Summer Storm Recovery Tips
Independent insurance agents not only advise clients about insurance, but they’re disaster readiness consultants. It is imperative to know what your risks are and what to do in the event of a hurricane. We recommend meeting with a Trusted Choice® independent insurance agent who can consult with you in assessing your risks and ensuring that you, your family and your home are prepared in the event of a disaster. Trusted Choice® offers many disaster-specific readiness and recovery tips for consumers.
A good way to begin your planning process is to gather as much information as you can. There are numerous resources available to guide you through the process of getting your household prepared to deal with a disaster. Trusted Choice® offers many disaster-specific readiness and recovery tips for consumers including the following suggestions to get started:
- Make a list of each of your insurance policy numbers and the insurance company name, and keep the information in your wallet, purse, or on your mobile device. For example, nearly all states use some form of a wallet-size auto ID card, which is required to be kept on your person, or in the vehicle. It's a good idea to do have similar information with you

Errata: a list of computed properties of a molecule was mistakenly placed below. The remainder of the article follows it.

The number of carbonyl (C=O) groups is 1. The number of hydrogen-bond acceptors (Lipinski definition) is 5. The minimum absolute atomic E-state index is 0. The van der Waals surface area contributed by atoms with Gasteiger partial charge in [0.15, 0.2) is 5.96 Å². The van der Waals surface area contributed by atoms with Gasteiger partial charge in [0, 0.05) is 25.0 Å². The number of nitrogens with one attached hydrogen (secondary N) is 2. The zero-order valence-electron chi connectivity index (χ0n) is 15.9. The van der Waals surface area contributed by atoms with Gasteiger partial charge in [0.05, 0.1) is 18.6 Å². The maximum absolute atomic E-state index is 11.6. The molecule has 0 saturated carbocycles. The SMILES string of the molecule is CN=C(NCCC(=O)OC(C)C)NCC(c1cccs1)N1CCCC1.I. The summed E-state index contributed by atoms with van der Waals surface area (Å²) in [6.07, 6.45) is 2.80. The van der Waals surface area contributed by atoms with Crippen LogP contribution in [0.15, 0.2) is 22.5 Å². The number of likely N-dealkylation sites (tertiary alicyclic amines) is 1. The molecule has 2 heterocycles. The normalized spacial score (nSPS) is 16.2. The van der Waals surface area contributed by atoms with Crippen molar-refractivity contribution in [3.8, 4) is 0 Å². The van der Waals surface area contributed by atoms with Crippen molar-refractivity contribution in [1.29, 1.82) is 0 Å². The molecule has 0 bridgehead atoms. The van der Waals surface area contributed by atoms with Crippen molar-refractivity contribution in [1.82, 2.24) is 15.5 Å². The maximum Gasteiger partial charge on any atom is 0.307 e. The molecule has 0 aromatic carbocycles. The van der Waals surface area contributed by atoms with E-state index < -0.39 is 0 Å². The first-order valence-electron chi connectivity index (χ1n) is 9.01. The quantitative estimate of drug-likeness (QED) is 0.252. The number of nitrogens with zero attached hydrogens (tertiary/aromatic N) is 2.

on all your other insurance coverages.
- Make a record of your insurance agent's web site address, and keep this information in your wallet, purse or mobile device. After a widespread catastrophe, more and more agencies post information about claims procedures on their web site. This is especially important in cases where the agency itself has been affected, and has set up temporary operations at another location. In addition, agency web sites will usually post emergency insurance claim phone numbers, etc.
- Use social media to contact your insurance agent. Many agencies use some form of social media, such as Facebook, Twitter, etc., and these information outlets can provide vital, timely information about claims procedures and other necessary information for policyholders.
- Find out how you and your neighbors would be informed about an imminent disaster.
- Ask if evacuation routes have been established.
- Contact your city's or town's planning and emergency assistance organizations. Ask them for information about disaster planning.
- Contact your children's school(s) or day care center to learn about the emergency plans they have in place.
- If a family member is in an elder care facility, check to see what emergency procedures they will follow.
- Take a First Aid/CPR class from the American Red Cross.
- If you have pets, have a contingency plan in place. Many emergency shelters won't accept them.